Publication: Prism Volume: 1 Issue: 22

An Uneasy Peace in Chechnya

by Marina Perevozkina

Chechnya has entered a stage of precarious balance betweenwar and peace, one which is likely to continue for some time.

The peace negotiations are deadlocked. The discussion of political issues, including the status of Chechnya, is supposedto take place once the military agreements have been implemented.

However, the key military elements of the cease-fire agreement–the decommissioning of Chechen weapons, the withdrawal of Russiantroops and the release of prisoners– are far from complete. Andgiven the size of the chasm that exists between the two sideson these issues, it is unlikely that the basic armistice agreementswill be implemented anytime soon.

The Prisoner Exchange Stalemate

Russian and Chechen negotiators in Grozny agreed initially toexchange all prisoners of war and other people forciblydetained during the conflict. But this agreement began to unravelwhen it became clear that the two sides could not agree on theactual number of prisoners held. The Russian side has said theChechens are holding 86 Russian prisoners, but the Chechens haveoffered only 15 Russian prisoners of war for exchange. Conversely,the Chechens has claimed that 1,438 Chechen citizens are missing,but the Russians have not come forth with any prisoner lists.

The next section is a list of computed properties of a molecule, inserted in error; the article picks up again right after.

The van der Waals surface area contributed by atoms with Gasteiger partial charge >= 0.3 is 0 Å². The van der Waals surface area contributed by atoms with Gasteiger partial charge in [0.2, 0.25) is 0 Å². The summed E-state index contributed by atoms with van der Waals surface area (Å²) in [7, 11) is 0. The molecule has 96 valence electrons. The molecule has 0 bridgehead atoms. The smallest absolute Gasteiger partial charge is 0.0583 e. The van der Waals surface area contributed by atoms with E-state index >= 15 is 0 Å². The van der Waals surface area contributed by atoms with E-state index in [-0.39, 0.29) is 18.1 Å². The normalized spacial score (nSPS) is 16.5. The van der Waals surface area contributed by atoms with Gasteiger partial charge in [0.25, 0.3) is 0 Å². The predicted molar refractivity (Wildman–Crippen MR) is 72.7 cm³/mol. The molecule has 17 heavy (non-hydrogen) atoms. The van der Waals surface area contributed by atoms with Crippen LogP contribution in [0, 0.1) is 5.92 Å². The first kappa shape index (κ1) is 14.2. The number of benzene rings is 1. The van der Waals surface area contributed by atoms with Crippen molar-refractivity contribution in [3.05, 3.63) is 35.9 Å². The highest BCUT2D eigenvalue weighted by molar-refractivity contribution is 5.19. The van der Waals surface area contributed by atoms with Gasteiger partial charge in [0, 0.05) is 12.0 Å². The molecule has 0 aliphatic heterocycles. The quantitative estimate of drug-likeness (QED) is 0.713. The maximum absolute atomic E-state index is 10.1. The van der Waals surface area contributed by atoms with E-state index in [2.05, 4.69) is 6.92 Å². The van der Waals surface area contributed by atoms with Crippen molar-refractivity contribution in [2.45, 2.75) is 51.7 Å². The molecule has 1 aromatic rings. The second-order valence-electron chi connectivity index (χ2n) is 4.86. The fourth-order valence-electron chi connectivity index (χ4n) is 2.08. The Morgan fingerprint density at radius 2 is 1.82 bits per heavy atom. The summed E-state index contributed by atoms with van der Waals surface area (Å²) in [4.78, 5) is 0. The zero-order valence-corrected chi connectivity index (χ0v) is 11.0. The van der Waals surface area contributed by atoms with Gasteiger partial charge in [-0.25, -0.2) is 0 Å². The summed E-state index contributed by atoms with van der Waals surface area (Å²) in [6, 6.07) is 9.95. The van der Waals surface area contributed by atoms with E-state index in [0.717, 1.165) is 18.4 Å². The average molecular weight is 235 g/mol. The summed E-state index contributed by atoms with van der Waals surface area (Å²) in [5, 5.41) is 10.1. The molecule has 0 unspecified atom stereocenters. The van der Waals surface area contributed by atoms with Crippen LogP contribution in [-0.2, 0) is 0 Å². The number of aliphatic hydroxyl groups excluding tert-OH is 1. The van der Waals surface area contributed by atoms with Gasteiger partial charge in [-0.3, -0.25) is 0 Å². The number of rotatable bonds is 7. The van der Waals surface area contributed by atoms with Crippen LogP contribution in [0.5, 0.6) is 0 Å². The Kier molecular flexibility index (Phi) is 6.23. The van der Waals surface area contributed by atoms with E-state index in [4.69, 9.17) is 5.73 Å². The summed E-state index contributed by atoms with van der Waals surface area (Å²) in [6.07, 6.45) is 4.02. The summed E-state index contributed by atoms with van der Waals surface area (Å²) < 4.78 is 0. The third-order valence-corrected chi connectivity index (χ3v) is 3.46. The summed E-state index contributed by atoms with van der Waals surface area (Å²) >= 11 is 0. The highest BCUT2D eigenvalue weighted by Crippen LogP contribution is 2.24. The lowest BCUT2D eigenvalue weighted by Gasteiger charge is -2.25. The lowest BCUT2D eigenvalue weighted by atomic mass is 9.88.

The Chechen list was compiled by the state service which hasbeen establisished to search for missing Chechen citizens frominformation provided by relatives of the missing. Hussein Khamidovheads this service. He is also the secretary of the Chechen workinggroup on the exchange of prisoners of war at the SNK ("armisticecontrol commission"). In a recent interview, Khamidov toldme: "Today the list of missing people consists of 1,438 people.We found the bodies of 57 of the people on the list. We cannotfind anything more concrete….Theoretically, the Russian sideshould provide a list of all citizens of the Chechen republicwhom they plan to exchange for Russian prisoners of war. So farthere have been no efforts made in this direction… Fifteen prisonersof war are ready for exchange. Everyone knows where they are andknows their living conditions. They are in the Chiri-Yurt village.The human rights organizations, the Red Cross, and journalistshave access to them. But there is no information about the citizensof the Chechen republic."